From education to employment

Education Secretary writes to academy trusts and local authorities urging them to cut data burden on schools

School leaders are taking decisive action to reduce teacher workload, according to new research out today (Weds 17 July).

In a survey of 836 school leaders and over 1,000 classroom teachers, 94% of leaders reported reducing workload related to marking, compared to 88% at this time last year. More than three-quarters (78%) reported they had reduced workload related to planning, compared to 71% last year.

Almost half of leaders surveyed (46%) reported they were already making use of the Department’s Workload Reduction Toolkit, a series of online resources to help school leaders crack down on unnecessary workload, in the first year they’ve been available.

Education Secretary Damian Hinds said:

“The number of hours teachers work, particularly on unnecessarily burdensome tasks outside the classroom, was the very first issue I wanted to tackle when I took on this role.

“So it’s hugely encouraging to see school leaders having the confidence to do away with those unnecessary tasks that are stopping teachers from doing what they do best.

“The results of the TALIS survey published last month show there is still a long way to go to address all of the frustrations I regularly hear from teachers and heads. However, I intend to continue my battle to reduce teachers’ workload and back schools who make sure they are doing everything they can to reduce the number of hours teachers are spending on non-teaching tasks.”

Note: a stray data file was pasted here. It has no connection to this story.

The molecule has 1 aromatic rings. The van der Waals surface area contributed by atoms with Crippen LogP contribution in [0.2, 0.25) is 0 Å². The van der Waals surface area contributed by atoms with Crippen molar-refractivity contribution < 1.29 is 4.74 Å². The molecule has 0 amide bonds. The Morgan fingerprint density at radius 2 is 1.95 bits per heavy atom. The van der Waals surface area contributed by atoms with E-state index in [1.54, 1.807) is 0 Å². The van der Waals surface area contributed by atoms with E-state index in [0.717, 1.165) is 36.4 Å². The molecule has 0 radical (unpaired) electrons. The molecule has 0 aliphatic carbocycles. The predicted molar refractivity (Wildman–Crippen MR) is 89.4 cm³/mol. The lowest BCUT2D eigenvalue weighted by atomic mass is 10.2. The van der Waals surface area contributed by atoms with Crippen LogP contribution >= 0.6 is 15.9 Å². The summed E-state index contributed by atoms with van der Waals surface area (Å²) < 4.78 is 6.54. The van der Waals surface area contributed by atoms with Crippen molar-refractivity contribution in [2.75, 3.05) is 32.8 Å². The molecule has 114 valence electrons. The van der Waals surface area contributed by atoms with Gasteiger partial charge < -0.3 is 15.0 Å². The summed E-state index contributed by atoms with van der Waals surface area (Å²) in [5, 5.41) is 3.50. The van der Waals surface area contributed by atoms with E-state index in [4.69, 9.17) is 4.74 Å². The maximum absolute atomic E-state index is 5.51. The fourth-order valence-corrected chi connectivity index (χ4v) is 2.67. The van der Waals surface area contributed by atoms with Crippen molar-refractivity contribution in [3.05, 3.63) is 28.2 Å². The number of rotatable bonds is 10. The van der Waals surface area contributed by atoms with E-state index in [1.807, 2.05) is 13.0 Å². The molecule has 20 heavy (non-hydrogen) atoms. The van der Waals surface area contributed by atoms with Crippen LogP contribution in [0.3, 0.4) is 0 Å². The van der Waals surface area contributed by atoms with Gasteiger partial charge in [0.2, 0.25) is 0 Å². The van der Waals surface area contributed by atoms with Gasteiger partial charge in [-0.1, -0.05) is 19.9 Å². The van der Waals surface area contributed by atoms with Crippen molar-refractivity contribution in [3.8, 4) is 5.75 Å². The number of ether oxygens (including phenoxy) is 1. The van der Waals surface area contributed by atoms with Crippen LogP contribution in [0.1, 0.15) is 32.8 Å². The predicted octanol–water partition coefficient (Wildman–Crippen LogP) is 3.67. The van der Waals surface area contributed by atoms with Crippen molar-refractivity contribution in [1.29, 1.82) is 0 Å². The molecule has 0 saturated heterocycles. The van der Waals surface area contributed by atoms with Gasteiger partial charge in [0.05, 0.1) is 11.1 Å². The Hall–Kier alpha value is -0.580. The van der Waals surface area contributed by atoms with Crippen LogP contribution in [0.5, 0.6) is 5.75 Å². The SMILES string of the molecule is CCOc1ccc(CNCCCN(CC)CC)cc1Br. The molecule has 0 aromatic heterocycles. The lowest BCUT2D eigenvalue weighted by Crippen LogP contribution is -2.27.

Since being published, the Workload Reduction Toolkit – which includes materials to support schools on data management and curriculum planning – have been viewed nearly 250,000 times and downloaded more than 158,000 times and was updated in March with new content.

The Secretary of State has today written to all local authorities and academy trusts today to ask for their support in addressing workload issues throughout the school system and remind them of their responsibility in reducing data burdens on schools.

The Education Secretary’s letter to local authorities and academy trusts builds on his pledge to help school leaders reduce teachers’ workload in the Recruitment & Retention Strategy, published in January 2019:

  • Tackling the ‘audit culture’ of excessive data tracking in schools; and
  • simplifying the accountability system to clarify when a school may be subject to intervention or offered support.

David Lowbridge-Ellis, Deputy Headteacher, Barr Beacon School said:

“I have had the pleasure of guiding hundreds of school leaders through the Workload Reduction Toolkit and everyone I have spoken with has said they have taken something useful away from it. 

“The three-stage process of the toolkit really helps leaders get to grips with their workload challenges, from the first stage of identifying where changes need to be made to the third stage, which is evaluating the impact of those changes. At our school, we have cut workload significantly, particularly around marking, where teachers were able to cut their burden by 75%.”

mary boustedDr Mary BoustedJoint General Secretary of the National Education Union, said:

“The workload problem in schools is not going away and is arguably getting worse. The obsession with performance tables remains, and this is a driver for so much that is negative in the working culture of schools.